Although we weren’t able to make it there, I really appreciate your Chol Hamoed feature on Newport. The pictures looked beautiful, and perhaps we will go for Chol Hamoed Pesach. The Green Animals Topiary Garden sounds fascinating and I look forward to seeing it in person.
I loved seeing the vibrant colors in Tikva Sadik’s paintings in the feature “Work of Art.” Her attention to detail and ability to capture the essence of her subject is remarkable, considering her minimum professional training. I like how she said that we are all made up of mistakes, but in the end that is what makes us beautiful and unique. Oftentimes, it is from mistakes that the best inventions come forth.
Especially during these troubling times, it is important to not allow yourself to delve into despair, but rather perk up and smile. Pinchos Shine made this clear in his column last when he wrote that even a fake smile can do wonders for our health. I used to be the tenant of an elderly couple who were always happy. I figured they had an easy life but found out that they were Holocaust survivors who had lost their entire family during the war. When I asked the wife how she is happy all the time, she replied in her thick Hungarian accent, “What? It’s better to cry? Nobody wants to be around a grouch.” If people like this can muster a smile, so should we.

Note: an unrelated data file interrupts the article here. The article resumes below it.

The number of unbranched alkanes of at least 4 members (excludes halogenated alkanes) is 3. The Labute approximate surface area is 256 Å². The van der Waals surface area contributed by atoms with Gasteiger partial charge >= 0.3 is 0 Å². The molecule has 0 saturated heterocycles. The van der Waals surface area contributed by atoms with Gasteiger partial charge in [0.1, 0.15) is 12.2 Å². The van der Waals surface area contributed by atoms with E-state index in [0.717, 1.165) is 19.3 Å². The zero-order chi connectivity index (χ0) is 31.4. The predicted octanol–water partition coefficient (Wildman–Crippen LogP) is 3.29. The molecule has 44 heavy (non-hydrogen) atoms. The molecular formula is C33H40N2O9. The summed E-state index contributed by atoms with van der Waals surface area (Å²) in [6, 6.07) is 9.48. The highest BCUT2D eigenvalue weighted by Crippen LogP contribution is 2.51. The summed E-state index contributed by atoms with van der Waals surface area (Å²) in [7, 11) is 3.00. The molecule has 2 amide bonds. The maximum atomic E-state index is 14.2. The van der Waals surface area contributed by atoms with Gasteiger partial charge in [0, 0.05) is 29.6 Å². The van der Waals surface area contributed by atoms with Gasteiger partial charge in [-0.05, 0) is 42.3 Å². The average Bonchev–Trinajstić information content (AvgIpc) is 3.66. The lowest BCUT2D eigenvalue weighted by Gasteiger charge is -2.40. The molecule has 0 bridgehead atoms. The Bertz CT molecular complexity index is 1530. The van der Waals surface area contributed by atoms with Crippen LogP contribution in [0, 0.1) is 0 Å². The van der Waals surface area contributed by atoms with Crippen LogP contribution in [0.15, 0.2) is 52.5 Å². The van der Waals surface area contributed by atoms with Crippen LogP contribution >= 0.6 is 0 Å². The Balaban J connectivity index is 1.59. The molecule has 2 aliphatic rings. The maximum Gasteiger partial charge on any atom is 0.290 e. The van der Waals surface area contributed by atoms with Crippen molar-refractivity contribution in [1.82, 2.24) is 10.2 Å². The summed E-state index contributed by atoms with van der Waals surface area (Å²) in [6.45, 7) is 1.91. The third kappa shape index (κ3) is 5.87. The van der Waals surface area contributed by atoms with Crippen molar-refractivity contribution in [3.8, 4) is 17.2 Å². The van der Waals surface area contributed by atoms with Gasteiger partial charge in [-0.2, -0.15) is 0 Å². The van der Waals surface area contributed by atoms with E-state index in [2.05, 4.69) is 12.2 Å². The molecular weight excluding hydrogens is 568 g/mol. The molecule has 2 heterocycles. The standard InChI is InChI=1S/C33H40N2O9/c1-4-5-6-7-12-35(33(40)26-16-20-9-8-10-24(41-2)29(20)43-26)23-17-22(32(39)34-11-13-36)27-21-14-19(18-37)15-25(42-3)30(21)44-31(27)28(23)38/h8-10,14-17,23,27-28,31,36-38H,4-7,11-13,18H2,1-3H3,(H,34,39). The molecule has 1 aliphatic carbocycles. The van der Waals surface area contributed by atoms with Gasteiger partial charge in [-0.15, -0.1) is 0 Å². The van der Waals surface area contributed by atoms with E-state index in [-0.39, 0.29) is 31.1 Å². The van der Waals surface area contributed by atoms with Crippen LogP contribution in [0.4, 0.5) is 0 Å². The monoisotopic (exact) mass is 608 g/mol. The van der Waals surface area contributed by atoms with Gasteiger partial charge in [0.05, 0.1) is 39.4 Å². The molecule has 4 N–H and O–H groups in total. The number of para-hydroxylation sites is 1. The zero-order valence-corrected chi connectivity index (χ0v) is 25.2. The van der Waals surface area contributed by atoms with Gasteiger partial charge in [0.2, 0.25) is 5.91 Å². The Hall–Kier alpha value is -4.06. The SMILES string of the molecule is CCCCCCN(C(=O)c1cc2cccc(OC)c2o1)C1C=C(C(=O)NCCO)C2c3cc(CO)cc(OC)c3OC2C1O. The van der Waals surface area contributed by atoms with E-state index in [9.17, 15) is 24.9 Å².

When I get The Jewish Echo in the mail, I always turn to the Musings column first. In dealing with her husband’s clutter, Berkovic wrote a line last month that made me pause: “We can dig in our heels all we want, but then we only end up stepping on someone else’s toes.” How profound! Another great article from Berkovic!
We are living in turbulent times. I don’t want to get into the whole debate about wearing a mask or whether it is effective. There are arguments on both sides. What I do urge people in our community to do is wear one for the sake of making a Kiddush Hashem. We are under a microscope right now, so even though it can be annoying, and perhaps even useless, put on the mask when you are in public so you don’t feed into the media’s misconception of our community and our people.